Leaving 2015, we left a year marked by increased violence, the spread of drug addiction throughout Greater Milwaukee, and heightened racial tensions…still I am hopeful. I know this may seem counter-intuitive, but I will explain. When we examine our lives, we see that real change usually takes place only when we become tired of dealing with our current situation.
TRIPS TO THE DENTIST:
I despise going to the dentist. But I know that it is the place I can go to get preventative care and help when I have tooth pain. When I get a cavity, I usually sit around for as long as I can stand the pain. But eventually, when I can stand the pain no longer, it doesn’t matter what my schedule looks like that day or who needs my attention. When that pain gets unbearable, I’m heading immediately to the dentist. I’m not saying that it is the best way to go about things. But this is also human nature. When it gets bad enough, people get desperate for change.
SEPERATE AND NOT EQUAL
Some city issues are made worse because of racial segregation. When you have certain areas that fight against new bus routes that would give access to jobs or others that choose to stay around people that look just like themselves to be comfortable, it impacts everyone.
I admit that I have sometimes stayed silent when I needed to speak up. This was either because of fear or my own preoccupation with daily life. But at some point I had to realize that if people in Greater Milwaukee were being affected by injustice, violence, drug abuse and discrimination, then in some way it affects me too. The effects may not be immediate, but it eventually comes in the form of:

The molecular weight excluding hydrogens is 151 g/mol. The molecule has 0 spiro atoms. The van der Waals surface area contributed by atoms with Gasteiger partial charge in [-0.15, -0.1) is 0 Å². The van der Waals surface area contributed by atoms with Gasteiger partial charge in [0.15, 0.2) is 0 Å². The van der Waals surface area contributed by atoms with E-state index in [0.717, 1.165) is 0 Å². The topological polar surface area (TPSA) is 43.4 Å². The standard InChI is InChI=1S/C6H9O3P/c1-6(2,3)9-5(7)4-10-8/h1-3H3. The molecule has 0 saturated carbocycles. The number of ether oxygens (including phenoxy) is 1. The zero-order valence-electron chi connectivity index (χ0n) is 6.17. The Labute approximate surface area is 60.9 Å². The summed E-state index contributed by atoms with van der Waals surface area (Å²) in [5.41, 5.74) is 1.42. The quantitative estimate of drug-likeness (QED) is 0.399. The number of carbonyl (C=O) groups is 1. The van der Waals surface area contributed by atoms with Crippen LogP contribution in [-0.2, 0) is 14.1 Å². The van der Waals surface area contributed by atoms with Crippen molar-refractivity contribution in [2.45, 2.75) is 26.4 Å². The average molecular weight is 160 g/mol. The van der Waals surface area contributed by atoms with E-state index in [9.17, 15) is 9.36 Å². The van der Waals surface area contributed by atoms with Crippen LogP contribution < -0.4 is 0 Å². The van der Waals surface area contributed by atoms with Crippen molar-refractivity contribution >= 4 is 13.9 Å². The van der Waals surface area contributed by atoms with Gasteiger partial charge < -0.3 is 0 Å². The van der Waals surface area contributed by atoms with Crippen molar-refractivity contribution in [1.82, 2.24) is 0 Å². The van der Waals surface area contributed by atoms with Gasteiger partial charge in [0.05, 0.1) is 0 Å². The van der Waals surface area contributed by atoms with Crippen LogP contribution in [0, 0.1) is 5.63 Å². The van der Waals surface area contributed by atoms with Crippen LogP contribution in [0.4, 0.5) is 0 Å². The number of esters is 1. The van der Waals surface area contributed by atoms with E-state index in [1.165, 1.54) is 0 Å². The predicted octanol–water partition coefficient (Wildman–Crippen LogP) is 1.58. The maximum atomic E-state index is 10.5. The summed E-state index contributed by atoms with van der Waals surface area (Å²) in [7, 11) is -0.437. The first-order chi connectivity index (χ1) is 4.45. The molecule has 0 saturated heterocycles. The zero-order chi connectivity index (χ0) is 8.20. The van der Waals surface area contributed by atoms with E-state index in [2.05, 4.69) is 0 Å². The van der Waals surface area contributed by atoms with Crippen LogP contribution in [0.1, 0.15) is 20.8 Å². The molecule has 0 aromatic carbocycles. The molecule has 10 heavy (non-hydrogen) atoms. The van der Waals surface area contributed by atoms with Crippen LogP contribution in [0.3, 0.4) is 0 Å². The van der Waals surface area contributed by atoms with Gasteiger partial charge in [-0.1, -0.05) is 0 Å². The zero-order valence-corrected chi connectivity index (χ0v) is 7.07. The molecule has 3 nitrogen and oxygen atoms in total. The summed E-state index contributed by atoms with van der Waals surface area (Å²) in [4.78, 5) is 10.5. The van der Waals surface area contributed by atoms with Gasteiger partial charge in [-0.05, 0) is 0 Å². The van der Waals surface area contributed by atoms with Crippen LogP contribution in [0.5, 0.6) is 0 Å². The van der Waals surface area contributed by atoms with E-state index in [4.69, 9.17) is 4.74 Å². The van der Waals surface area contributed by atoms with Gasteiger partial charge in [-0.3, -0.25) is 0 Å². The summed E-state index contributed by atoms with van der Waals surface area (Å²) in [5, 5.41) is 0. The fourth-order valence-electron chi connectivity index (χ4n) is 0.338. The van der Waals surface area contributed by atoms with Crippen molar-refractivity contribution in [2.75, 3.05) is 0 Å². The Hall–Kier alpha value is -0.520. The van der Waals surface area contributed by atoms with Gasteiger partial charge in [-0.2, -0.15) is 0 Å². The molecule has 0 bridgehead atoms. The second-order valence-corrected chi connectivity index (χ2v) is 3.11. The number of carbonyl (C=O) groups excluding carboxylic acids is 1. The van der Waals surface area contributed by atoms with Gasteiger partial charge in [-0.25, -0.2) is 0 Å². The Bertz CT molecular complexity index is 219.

- Families suffering because of a loved one’s poor choices
- Feelings of insecurity
- Crime against a friend
- Higher prices at stores
- Everyday freedoms being lost in exchange for protection
Any of these and more can touch us all as we consider the far reaching effects of an area divided.
WHERE DOES THE CHURCH COME IN?
As a follower of Jesus, I do Him a disservice if I stand by in silence, while others around me perish with little to no help. As someone that says that I believe in God’s power to change things, who am I not let that truth be lived out by my actions? Segregation that is motivated by fear or not being concerned for someone different than yourself will not help our city.
So I ask a few questions
- If many of the churches in the Greater Milwaukee area are separated by race (And they are), is there racism in our churches?
- Is separation of races in Greater Milwaukee churches only based upon where people happen to live?
- Do people that don’t follow Jesus have a valid concern if they look at Christians and say…why would I want to follow Jesus if His followers are as racist as we are?
Maybe the pain hasn’t gotten real enough for everyone to care. But I am hopeful that in 2016, more people will to make steps to build meaningful relationships with other races so we can better address the issues we face in Greater Milwaukee.
For part two of Racism and the Church in Greater Milwaukee, I will discuss reasons why different ethnicities may not feel comfortable in many churches.